Ten Lessons Learned From the Supreme Court
In a time when so many Supreme Court decisions favor the Government, Stanford Law Professor Jeffrey Fisher remains convinced that there are victories to be won and that good lawyering can still make a difference. Mr. Fisher is, himself, proof of his conviction, having regularly come away with victories from the Court.
In this month’s video presentation, Mr. Fisher talks about what he thinks makes for good lawyering. Some of what he says applies directly to Supreme Court practice, but much of his presentation carries over to appellate work in general and to making compelling arguments in the trial court.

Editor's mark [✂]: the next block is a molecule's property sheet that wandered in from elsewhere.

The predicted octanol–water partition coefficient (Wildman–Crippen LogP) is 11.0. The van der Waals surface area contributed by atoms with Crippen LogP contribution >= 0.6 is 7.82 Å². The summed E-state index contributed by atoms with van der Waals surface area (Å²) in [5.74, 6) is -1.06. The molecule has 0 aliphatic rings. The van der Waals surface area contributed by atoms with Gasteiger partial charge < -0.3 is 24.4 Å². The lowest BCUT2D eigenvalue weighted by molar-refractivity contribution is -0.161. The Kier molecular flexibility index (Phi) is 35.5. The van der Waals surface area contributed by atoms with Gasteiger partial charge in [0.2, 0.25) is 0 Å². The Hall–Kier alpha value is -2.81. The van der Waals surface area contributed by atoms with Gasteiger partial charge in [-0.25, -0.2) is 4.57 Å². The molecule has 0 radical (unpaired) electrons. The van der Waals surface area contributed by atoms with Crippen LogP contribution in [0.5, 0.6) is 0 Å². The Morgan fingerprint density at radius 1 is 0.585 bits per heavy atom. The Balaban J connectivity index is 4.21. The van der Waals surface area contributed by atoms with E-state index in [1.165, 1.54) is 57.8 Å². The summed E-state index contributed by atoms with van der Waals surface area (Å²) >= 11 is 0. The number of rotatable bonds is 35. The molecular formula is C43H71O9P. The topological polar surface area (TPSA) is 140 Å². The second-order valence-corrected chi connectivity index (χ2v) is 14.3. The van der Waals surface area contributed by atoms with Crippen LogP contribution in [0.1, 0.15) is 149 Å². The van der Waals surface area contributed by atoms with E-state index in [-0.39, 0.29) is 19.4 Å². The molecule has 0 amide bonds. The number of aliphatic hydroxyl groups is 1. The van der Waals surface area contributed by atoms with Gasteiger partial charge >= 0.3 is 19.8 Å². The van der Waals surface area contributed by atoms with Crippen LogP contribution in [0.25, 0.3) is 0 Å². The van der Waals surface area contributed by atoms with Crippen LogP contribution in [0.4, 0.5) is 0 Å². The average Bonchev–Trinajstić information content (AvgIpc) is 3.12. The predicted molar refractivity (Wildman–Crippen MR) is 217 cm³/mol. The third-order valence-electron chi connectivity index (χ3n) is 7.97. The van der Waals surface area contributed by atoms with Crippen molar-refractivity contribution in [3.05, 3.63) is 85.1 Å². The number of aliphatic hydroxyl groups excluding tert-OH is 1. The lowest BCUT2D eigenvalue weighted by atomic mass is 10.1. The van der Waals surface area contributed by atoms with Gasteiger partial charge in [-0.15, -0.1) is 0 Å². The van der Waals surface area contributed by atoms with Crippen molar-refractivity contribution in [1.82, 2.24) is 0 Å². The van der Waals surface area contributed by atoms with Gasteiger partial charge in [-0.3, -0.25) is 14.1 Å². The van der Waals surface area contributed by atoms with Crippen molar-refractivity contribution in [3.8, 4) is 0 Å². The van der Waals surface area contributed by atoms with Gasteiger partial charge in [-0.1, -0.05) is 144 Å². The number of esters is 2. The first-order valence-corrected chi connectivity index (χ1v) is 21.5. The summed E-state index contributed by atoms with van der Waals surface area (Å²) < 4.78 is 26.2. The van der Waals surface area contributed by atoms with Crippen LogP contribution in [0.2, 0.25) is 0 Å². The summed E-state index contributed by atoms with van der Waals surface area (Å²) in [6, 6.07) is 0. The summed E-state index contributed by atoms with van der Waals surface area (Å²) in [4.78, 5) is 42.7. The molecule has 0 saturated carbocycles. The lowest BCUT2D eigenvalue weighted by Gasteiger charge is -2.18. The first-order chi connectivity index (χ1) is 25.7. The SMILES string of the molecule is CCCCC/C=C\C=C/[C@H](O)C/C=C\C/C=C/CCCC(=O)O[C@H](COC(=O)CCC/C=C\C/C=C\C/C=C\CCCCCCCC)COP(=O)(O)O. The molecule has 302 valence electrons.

It would be hard to find someone who is better qualified to discuss a successful approach to arguing criminal cases. Mr. Fisher. This term before the Supreme Court, Mr. Fisher argued the Confrontation Clause case of Bullcominng v. New Mexico, and the speedy trial case of United States v. Tinklenberg, 131 S. Ct. 2007 (2011). Since 2003, he has argued 20 cases in the Supreme Court. Among them: United States v. O’Brien, 130 S. Ct. 2169 (2010), where the Court held proof that the firearm was a machine gun was a necessary element of 18 U.S.C. § 924(c)(1)(B)(ii); Melendez-Diaz v. Masssachusetts, 129 S. Ct.2527 (2008), where the Court found the introduction of certificates signed by state lab analysts violated the Confrontation Clause; Kennedy v. Louisiana, 128 S. Ct. 2641 (2008), upholding the ban on capital punishment for child rape; Exxon Shipping Co. v. Baker, 128 S. Ct. 2605 (2008), the case involving the punitive damage claim in the Exon Valdez oil spill; Blakely v. Washington, 542 U.S. 296 (2004) and, of course, Crawford v. Washington. 541 U.S. 36 (2004).